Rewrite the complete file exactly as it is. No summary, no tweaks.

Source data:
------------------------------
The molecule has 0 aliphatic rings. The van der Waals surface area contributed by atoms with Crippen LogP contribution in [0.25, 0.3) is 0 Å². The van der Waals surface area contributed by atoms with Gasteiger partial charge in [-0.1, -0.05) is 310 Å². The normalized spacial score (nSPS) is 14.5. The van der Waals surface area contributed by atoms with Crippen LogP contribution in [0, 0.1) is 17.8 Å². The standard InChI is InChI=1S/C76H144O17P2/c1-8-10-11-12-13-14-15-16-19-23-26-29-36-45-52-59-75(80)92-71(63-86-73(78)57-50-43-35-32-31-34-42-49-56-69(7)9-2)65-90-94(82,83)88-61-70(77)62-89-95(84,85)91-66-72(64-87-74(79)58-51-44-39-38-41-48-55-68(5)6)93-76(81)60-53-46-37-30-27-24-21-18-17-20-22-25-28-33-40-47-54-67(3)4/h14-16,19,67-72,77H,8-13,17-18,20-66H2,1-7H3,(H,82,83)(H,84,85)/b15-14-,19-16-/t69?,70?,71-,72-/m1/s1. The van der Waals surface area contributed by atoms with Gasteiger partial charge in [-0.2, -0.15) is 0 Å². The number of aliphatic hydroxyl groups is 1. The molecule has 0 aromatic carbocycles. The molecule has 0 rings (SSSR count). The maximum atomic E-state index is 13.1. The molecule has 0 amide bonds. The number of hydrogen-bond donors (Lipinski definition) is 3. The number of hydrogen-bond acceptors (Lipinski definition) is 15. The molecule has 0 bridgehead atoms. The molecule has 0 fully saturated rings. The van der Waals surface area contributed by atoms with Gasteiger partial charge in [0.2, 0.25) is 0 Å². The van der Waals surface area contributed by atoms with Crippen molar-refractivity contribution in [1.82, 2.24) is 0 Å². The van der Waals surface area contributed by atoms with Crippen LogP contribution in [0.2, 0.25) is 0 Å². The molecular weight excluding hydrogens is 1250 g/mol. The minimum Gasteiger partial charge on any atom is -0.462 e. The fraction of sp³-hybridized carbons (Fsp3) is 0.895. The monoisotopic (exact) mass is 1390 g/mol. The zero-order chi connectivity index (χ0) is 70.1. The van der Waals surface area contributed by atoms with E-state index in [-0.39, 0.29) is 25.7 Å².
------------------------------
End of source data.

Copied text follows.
The molecule has 0 aliphatic rings. The van der Waals surface area contributed by atoms with Crippen LogP contribution in [0.25, 0.3) is 0 Å². The van der Waals surface area contributed by atoms with Gasteiger partial charge in [-0.1, -0.05) is 310 Å². The normalized spacial score (nSPS) is 14.5. The van der Waals surface area contributed by atoms with Crippen LogP contribution in [0, 0.1) is 17.8 Å². The standard InChI is InChI=1S/C76H144O17P2/c1-8-10-11-12-13-14-15-16-19-23-26-29-36-45-52-59-75(80)92-71(63-86-73(78)57-50-43-35-32-31-34-42-49-56-69(7)9-2)65-90-94(82,83)88-61-70(77)62-89-95(84,85)91-66-72(64-87-74(79)58-51-44-39-38-41-48-55-68(5)6)93-76(81)60-53-46-37-30-27-24-21-18-17-20-22-25-28-33-40-47-54-67(3)4/h14-16,19,67-72,77H,8-13,17-18,20-66H2,1-7H3,(H,82,83)(H,84,85)/b15-14-,19-16-/t69?,70?,71-,72-/m1/s1. The van der Waals surface area contributed by atoms with Gasteiger partial charge in [-0.2, -0.15) is 0 Å². The number of aliphatic hydroxyl groups is 1. The molecule has 0 aromatic carbocycles. The molecule has 0 rings (SSSR count). The maximum atomic E-state index is 13.1. The molecule has 0 amide bonds. The number of hydrogen-bond donors (Lipinski definition) is 3. The number of hydrogen-bond acceptors (Lipinski definition) is 15. The molecule has 0 bridgehead atoms. The molecule has 0 fully saturated rings. The van der Waals surface area contributed by atoms with Gasteiger partial charge in [0.2, 0.25) is 0 Å². The van der Waals surface area contributed by atoms with Crippen molar-refractivity contribution in [1.82, 2.24) is 0 Å². The van der Waals surface area contributed by atoms with Crippen LogP contribution in [0.2, 0.25) is 0 Å². The molecular weight excluding hydrogens is 1250 g/mol. The minimum Gasteiger partial charge on any atom is -0.462 e. The fraction of sp³-hybridized carbons (Fsp3) is 0.895. The monoisotopic (exact) mass is 1390 g/mol. The zero-order chi connectivity index (χ0) is 70.1. The van der Waals surface area contributed by atoms with E-state index in [-0.39, 0.29) is 25.7 Å².